Some brands, like Nordstrom, are already taking advantage of Pincodes throughout their stores, while others have interesting plans in the works. Kia, for example, will have a Pincodes feature available at the L.A. Auto Show in early December to provide a more in-depth look at its latest model, the Stinger.
#HolidayIsHappening: Twitter Launches First Holiday Insights Campaign
Social media marketers with their eyes on the holiday shopping season are having some of their work done for them thanks to a new collaboration between Twitter and digital business/tech network, Cheddar. They have teamed up for their first-ever holiday insights campaign called #HolidayIsHappening wherein they’re tracking all the trends surrounding, well, the holidays.
Whether it’s a delicious side dish everyone’s talking about, a new car advert, or the latest kids’ toy that’s flying off the shelves, you’re likely to find out more about it through this project. You can then use that information to learn what your audience is particularly interested in this holiday season—and how you, too, can capture their attention. Twitter’s team says they’re making sure of that by focusing on holiday-related tweets that show actual consumer intent, which it claims “give[s] brands and marketers actionable insights to optimise their campaigns in real time.”
If you’re interested in viewing the #HolidayIsHappening insights, visit @cheddar every Tuesday and Friday between 3-4 p.m. EST.
Google and Salesforce team up for better integration of online and offline customer interactions
The spirit of collaboration appears to have been in full swing in November, because Google and Salesforce announced they’re teaming up to connect sales, marketing and sales data for marketers to better understand user behaviour. With this information, they’ll be able to more easily integrate online and offline customer interactions, which will provide a more complete idea of the customer journey. Marketers will also see what does and doesn’t work when it comes to engagement with ads, websites, offline sales teams, and the like.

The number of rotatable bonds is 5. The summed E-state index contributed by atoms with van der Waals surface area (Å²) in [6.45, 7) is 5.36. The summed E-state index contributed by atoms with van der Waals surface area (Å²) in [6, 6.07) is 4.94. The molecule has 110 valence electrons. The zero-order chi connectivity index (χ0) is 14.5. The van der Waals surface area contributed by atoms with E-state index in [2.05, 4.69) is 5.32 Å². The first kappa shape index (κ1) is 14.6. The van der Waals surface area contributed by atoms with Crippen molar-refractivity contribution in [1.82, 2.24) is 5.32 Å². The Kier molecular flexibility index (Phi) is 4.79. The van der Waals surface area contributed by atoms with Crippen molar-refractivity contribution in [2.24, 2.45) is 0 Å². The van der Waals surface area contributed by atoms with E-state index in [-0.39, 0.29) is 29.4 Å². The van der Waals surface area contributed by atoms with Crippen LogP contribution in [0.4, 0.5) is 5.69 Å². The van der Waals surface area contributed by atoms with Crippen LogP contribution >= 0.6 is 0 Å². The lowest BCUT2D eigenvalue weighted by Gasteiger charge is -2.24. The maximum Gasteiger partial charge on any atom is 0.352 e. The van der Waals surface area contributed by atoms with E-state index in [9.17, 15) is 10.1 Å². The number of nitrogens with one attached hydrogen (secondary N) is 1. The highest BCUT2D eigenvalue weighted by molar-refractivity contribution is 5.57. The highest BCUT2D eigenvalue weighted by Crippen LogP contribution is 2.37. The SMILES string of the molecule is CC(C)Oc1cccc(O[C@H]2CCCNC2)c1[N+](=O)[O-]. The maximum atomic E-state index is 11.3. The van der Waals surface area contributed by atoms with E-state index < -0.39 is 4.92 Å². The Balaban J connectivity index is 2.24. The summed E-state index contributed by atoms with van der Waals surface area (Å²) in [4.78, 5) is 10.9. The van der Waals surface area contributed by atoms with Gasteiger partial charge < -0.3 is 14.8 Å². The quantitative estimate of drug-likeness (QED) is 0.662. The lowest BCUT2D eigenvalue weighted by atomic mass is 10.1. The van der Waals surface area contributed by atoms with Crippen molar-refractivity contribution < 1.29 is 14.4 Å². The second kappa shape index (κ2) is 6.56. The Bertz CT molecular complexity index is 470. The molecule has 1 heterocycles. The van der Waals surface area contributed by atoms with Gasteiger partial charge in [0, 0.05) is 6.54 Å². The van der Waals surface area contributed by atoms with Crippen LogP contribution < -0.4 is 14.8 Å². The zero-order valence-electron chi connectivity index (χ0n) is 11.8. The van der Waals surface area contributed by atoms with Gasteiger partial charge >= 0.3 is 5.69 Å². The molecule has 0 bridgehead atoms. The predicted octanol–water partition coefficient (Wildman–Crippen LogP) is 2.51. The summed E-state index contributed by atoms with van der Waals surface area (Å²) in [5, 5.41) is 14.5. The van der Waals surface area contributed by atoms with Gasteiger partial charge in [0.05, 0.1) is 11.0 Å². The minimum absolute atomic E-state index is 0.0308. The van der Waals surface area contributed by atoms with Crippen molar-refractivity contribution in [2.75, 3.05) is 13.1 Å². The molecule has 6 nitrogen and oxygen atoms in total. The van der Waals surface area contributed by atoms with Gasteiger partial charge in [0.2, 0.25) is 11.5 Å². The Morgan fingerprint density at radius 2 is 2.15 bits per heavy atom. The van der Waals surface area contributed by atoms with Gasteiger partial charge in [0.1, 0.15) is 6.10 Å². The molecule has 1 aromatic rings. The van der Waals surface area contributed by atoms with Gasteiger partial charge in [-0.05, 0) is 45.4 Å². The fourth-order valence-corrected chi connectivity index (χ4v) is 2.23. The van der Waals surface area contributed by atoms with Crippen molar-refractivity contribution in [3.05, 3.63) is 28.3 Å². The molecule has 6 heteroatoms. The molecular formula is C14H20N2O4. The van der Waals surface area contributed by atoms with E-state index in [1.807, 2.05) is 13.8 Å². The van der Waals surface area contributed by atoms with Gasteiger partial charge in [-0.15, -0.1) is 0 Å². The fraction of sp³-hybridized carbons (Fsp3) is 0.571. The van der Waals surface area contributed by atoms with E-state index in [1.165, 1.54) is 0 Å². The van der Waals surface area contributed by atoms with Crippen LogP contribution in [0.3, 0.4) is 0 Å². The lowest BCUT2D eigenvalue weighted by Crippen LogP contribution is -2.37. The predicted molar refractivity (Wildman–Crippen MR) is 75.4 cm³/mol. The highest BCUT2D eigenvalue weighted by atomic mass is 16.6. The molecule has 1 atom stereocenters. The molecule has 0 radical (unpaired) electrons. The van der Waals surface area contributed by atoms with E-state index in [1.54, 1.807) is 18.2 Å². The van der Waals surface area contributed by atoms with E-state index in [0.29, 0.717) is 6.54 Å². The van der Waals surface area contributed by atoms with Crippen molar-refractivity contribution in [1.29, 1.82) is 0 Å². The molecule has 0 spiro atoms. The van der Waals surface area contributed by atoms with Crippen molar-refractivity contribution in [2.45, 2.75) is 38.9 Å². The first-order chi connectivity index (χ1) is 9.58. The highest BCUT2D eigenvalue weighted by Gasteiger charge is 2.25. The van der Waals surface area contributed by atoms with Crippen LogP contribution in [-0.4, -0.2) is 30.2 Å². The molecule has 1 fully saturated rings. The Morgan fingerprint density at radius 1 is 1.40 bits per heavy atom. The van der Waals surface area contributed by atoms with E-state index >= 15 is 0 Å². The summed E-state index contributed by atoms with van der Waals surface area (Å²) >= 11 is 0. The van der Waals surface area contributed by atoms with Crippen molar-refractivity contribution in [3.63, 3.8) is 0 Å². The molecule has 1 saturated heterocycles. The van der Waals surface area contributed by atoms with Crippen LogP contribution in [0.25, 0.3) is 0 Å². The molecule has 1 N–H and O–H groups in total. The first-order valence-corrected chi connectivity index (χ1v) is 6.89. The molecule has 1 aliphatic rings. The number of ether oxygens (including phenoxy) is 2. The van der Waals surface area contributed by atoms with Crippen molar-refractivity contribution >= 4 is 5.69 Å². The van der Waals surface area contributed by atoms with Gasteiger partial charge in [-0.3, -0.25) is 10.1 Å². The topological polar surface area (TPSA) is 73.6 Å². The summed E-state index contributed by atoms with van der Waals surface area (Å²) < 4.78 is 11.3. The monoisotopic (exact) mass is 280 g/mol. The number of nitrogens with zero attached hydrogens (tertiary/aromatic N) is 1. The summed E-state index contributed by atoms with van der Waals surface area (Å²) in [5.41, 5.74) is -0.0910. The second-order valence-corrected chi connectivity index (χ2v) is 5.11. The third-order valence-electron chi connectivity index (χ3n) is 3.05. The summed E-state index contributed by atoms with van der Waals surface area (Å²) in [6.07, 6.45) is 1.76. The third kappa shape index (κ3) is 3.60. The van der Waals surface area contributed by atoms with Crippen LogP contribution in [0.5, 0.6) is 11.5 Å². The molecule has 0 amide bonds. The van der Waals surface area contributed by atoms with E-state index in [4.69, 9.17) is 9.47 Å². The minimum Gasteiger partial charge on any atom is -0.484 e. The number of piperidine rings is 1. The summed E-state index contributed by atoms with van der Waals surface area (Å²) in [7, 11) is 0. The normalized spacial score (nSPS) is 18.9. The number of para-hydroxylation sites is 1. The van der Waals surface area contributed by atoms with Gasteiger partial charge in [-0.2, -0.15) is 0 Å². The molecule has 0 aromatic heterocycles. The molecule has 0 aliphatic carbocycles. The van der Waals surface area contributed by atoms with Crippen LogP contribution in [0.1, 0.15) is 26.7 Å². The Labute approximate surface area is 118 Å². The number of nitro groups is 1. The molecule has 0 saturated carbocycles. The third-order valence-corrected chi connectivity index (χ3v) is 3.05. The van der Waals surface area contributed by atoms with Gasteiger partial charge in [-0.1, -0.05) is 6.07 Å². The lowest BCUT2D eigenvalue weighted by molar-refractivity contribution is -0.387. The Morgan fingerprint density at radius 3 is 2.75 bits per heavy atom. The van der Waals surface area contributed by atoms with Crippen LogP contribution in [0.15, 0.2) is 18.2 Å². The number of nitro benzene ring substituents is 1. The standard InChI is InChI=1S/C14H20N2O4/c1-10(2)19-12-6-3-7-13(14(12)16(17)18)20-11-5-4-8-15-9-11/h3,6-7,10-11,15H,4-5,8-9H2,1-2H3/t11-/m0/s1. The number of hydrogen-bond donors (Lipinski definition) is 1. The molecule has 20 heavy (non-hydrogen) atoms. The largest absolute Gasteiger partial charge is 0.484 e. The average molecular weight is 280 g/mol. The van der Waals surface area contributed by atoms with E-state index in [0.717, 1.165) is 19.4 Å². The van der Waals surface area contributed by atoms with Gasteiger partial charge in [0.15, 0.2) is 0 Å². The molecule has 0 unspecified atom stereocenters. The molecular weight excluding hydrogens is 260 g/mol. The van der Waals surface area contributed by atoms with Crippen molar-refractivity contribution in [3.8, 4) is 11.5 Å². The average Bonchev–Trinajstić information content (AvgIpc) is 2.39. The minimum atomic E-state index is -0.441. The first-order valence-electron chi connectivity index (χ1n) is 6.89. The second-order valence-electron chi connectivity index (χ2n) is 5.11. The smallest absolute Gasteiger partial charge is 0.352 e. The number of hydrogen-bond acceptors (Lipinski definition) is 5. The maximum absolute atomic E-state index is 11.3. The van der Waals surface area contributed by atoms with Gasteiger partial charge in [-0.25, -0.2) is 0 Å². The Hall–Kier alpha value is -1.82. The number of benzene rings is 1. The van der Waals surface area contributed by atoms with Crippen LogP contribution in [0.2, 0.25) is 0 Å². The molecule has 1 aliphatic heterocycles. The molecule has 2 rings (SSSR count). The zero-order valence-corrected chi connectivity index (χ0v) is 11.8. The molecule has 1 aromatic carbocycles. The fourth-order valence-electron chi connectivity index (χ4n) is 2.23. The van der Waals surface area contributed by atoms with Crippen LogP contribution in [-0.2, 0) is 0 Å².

This will all happen through a four-part integration between Google Analytics 360 and two Sales Force products (Sales Cloud and Marketing Cloud), and will allow clients to fully understand a customer’s path from awareness to conversion to retention. In doing so, they can more quickly jump on opportunities throughout the sales funnel and better serve their audience.
It’ll also provide a better understanding of exactly how marketing campaigns are performing by also including offline conversions in Google Attribution 360’s attribution modelling. This will show a more comprehensive view of the ROI for each marketing channel, because you can see how customers are engaging with digital properties.
As we mentioned earlier, Google and Salesforce plan to roll this out in 2018, so stay tuned.
Want more? Check out these other top stories from November:
- Job postings and applications directly on Facebook
- Identifying credible content online, with help from the Trust Project
- Facebook launches new features to help brands grow internationally i.e. dynamic language optimisation, multi-country lookalikes audiences, multi-city targeting, cross-border insights finder
- Snapchat's redesign separates social from media